If you’re feeling brave, head into the water for a swim. The water is generally refreshing in the summer months but brace yourself for the cold water in the cooler months! Bondi Beach patrolled by lifeguards every day of the year, from 7am to 5pm; remember to always swim between the red and yellow flags!
Where: Bondi Beach
Opening times: 24/7
By Jessica Pascoe from Jessica Pascoe
One of my favourite free things to do in Sydney is a visit to the famous Palm Beach. This stunning, golden beach has likely been on your TV screen; it’s also known as ‘Summer Bay,’ where Home and Away is shot. Whilst there are some attractions and activities you can pay to do at Palm Beach (including grabbing a bite to eat at the picturesque boathouse), this destination can be enjoyed totally for free.
Pack a lunch and lounge on the beach, before a quick dip in the patrolled ocean, or, if you’re feeling active, head off on the Barrenjoey Lighthouse walk. This walk, part of the Ku-Ring-Gai Chase National Park, is a steep but rewarding climb to the top of the headland at Sydney’s most northern point where you can admire the historic Barrenjoey lighthouse, as well as unbeatable views over Palm beach, Ku-Ring-Gai and the Hawkesbury River. Palm Beach is accessible by car or bus, which takes roughly an hour from Sydney’s CBD.
Where: Palm Beach
Opening times: 24/7
North Narrabeen Beach
By Anne Sutherland-Smith from the Pretraveller blog
North Narrabeen is a great option to have a more traditional Australian beach experience without leaving Sydney, and with a heap of free activities available! Located only 30 kilometres north of Sydney city, North Narrabeen is easily accessible by either car or public transport. It is a 35 minute drive or about 1:15 hours by bus.
A great option which we have enjoyed is to go camping or to stay in a cabin at the NRMA Sydney Lakeside Park – which is near to all the local activities. You can also do a day visit if you prefer.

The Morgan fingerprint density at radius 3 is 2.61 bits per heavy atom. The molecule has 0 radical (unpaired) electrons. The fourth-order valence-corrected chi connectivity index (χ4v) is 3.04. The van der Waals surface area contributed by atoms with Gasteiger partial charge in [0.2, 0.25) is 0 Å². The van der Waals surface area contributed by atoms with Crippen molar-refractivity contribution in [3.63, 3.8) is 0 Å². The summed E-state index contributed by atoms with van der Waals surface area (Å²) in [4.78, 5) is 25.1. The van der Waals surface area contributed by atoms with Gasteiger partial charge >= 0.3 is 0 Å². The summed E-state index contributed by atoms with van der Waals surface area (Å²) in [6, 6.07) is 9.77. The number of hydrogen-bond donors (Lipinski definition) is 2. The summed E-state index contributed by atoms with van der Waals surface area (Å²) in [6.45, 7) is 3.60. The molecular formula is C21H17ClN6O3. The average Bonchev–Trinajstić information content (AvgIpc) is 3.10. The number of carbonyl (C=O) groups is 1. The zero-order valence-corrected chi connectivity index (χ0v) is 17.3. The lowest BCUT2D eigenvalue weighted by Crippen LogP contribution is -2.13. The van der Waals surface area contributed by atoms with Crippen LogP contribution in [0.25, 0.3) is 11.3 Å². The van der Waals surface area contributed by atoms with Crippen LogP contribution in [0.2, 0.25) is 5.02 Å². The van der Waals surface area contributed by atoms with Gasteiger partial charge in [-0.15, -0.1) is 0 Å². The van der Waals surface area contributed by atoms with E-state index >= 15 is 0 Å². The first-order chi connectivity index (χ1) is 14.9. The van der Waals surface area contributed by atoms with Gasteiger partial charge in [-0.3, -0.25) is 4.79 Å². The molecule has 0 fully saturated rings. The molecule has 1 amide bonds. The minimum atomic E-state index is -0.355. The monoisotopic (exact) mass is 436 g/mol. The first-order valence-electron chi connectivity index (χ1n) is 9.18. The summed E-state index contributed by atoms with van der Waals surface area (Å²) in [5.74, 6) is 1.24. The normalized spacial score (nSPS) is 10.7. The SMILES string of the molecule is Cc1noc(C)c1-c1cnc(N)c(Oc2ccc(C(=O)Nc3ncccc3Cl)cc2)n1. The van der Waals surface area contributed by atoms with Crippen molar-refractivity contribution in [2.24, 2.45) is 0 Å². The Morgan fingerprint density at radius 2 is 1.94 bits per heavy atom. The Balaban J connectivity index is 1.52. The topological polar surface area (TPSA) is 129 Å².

Activities include going swimming or surfing at North Narrabeen beach, patrolled by surf lifesavers. On the Narrabeen Head you can also walk to the North Narrabeen Rockpool to have a swim, and explore the rockpools on the head, being cautious of the tides and the sea state.You can also go swimming in South Creek, the river behind the surf area – this is a great option is the surf beach is too rough, so you will almost always find a great swimming option. There is also a great 8.6 km hike around the Narrabeen Lagoon or you can choose from lots of different watersports options where you can hire a kayak or canoe from Jamieson Park Paddle. You can also go fishing in Narrabeen Lagoon and at the ocean foreshore areas.
Where: North Narrabeen
Opening times: 24/7
Check Out a Sydney Market
By Skye Gilkeson from The Fit Traveller
The Bondi Markets are iconic for locals and overseas visitors alike. Held at Bondi Beach Public School, across from the world-famous sets rolling in on the long stretch of Bondi Beach sand.
On Saturday, join the locals stocking up on farm-fresh fruit, vegetables and healthy treats while catching up with friends and enjoying a delicious coffee and some live music on the grass. On Sundays, search for a bargain or check out the up-and-coming designers sprucing their wares among the sea of marquees that fill the space. These markets have launched many well known Australian labels over the years such as Samantha Willis, Lover, The Label and Zimmermann. You’ll find everything from cutting edge pieces from sustainable brands to vintage finds and one-off homewares, perfect to take home as a reminder of your trip.
Make a day of your time in Bondi and hit the sand or stop in at one of the trendy local Bondi cafes for brunch or lunch afterwards.
Where: Bondi Beach Public School, Campbell Parade, Bondi Beach
Opening times: Saturday and Sunday
Save Money | Transport Tips
Public Transport | Off Peak and Sundays
Public transport costs in Sydney varies greatly depending on what time of the day you travel. If you are able to avoid travelling Monday to Friday 6am to 9am and 4pm to 6.30pm you can save around 30% on your fares.
By far the best time to use public transport to check out the sights of Sydney is Sundays. The most it will cost you to travel all day on Sydney’s train, bus and ferry network is $2.80. $2.80 all day will let you catch as many trains, buses and ferries as you want. This is something we regularly took advantage of when we did day trips to Sydney.
Driving | Tolls and Parking
Our advice is try to avoid driving into Sydney. Sydney has a number of toll roads and it is near impossible to get free or low-cost parking. If you insist on driving either set your navigator to avoid tolls or get yourself a Visitor’s e-Pass. The e-Pass will charge you for any toll roads you use but will save you money on the hefty administration fees charged if you use the toll roads without a pass.
Parking in Sydney can be very costly. Our tip is to get online and look up where there are parking stations near the attractions you wish to visit. Then book your parking online as there will often be discounts online.
Sydney is a beautiful vibrant city with so much to see and do for free. We hope you enjoy your time in Sydney!